A Cisgenic Approach in the Transformation of Bread Wheat cv. Saratovskaya 29 with Class I Chitinase Gene
Elina Maltseva1, Gulnur Iskakova1, Ainur Ismagul2, Alexandr Chirkin1, Dinara Naizabayeva1, Gulnara Ismagulova1, *, Natalya Malakhova1, Nagima Aitkhozhina1, Serik Eliby2, Yuriy Skiba1
Identifiers and Pagination:Year: 2021
First Page: 29
Last Page: 35
Publisher ID: TOBIOTJ-15-29
Article History:Received Date: 2/9/2020
Revision Received Date: 8/1/2021
Acceptance Date: 9/2/2021
Electronic publication date: 24/05/2021
Collection year: 2021
open-access license: This is an open access article distributed under the terms of the Creative Commons Attribution 4.0 International Public License (CC-BY 4.0), a copy of which is available at: (https://creativecommons.org/licenses/by/4.0/legalcode). This license permits unrestricted use, distribution, and reproduction in any medium, provided the original author and source are credited.
Bread wheat is one of the major crops grown worldwide, showing high demand for new varieties with traits such as pathogen resistance. As the public acceptance of transgenic plants remains low, a novel approach – cisgenesis – is being developed to introduce the genes from the same or closely related species.
This study presents a cisgenic approach used for the transformation of wheat with class I chitinase gene derived from T. aestivum cv. Stepnaya 15, co-transformed with acetohydroxyacid synthase gene that provides tolerance to imidazolinone herbicides.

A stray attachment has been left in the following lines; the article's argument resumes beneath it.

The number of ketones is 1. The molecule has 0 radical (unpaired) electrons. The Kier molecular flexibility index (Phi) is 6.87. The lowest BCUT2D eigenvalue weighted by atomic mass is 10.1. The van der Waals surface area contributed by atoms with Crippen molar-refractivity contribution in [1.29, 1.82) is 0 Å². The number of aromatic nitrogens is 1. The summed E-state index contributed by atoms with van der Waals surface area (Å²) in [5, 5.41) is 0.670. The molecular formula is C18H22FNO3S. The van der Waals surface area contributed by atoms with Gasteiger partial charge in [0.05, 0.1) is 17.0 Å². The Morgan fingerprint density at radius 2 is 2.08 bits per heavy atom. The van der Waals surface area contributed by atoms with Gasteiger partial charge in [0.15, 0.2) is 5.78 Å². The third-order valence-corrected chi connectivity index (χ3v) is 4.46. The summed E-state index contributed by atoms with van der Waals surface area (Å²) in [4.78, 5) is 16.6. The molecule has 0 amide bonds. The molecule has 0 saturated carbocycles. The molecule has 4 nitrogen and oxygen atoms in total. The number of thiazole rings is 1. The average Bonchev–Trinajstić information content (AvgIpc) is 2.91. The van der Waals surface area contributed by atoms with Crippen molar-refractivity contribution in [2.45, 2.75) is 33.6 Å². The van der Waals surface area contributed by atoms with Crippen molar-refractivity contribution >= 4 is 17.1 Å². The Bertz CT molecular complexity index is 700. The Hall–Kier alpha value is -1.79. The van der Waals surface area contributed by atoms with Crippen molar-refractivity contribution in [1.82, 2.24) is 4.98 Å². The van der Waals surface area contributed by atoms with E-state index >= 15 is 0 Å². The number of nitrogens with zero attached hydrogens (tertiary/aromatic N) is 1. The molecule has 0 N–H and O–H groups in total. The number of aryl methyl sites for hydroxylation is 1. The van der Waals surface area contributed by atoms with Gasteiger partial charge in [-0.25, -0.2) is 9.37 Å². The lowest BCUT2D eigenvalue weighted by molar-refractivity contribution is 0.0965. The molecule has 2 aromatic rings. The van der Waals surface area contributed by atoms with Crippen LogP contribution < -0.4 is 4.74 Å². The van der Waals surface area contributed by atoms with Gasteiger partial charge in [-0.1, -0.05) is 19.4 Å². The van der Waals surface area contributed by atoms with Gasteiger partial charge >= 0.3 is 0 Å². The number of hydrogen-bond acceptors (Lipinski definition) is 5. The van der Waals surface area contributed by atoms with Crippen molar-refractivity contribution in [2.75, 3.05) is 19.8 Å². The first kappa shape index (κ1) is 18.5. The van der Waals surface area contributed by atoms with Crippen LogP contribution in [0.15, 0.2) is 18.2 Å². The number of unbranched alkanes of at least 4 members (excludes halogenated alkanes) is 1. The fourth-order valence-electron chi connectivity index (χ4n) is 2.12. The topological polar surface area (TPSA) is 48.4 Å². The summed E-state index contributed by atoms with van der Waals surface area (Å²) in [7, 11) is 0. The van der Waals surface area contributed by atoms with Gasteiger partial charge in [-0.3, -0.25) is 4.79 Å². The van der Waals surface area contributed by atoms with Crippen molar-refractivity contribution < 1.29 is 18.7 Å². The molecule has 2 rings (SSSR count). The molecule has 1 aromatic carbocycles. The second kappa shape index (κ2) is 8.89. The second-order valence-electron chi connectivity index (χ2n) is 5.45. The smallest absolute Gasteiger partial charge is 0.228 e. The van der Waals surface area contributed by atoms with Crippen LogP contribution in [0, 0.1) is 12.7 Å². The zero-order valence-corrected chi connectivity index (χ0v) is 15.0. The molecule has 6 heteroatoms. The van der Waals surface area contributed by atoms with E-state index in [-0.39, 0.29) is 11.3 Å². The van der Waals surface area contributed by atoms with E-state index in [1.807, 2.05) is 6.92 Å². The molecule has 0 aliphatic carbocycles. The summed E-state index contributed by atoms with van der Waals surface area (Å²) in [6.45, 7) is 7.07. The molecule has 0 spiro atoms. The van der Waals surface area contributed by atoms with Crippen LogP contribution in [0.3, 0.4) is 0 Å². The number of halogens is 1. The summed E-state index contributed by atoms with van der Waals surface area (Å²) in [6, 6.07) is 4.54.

Calli from immature embryos of spring bread wheat Triticum aestivum cv. Saratovskaya 29 were used for co-transformation with two independent Minimal Expression Units (MEUs): class I chitinase and Acetohydroxyacid Synthase (AHAS) gene. For identification of cisgenic plants, genomic DNA was extracted from the leaves of imazethapyr-resistant regenerant plants at the plantlets stage and screened by polymerase chain reaction. The efficiency of transformation was calculated as the relation of regenerated plants with chitinase gene insert to the total number of calli in the experiment.
The average transformation efficiency in four series of experiments (total number of calli - 2299) was found to be 1.84% (ranging from 0.3% to 3.4%), while total co-transformation efficiency reached 87.93%.
The high efficiency of co-transformation in the experiment promotes it as a very useful technique for the production of wheat lines, free of the selectable marker gene. To our knowledge, this is the first report of cisgenic bread wheat, where both target and selectable genes are derived from wheat.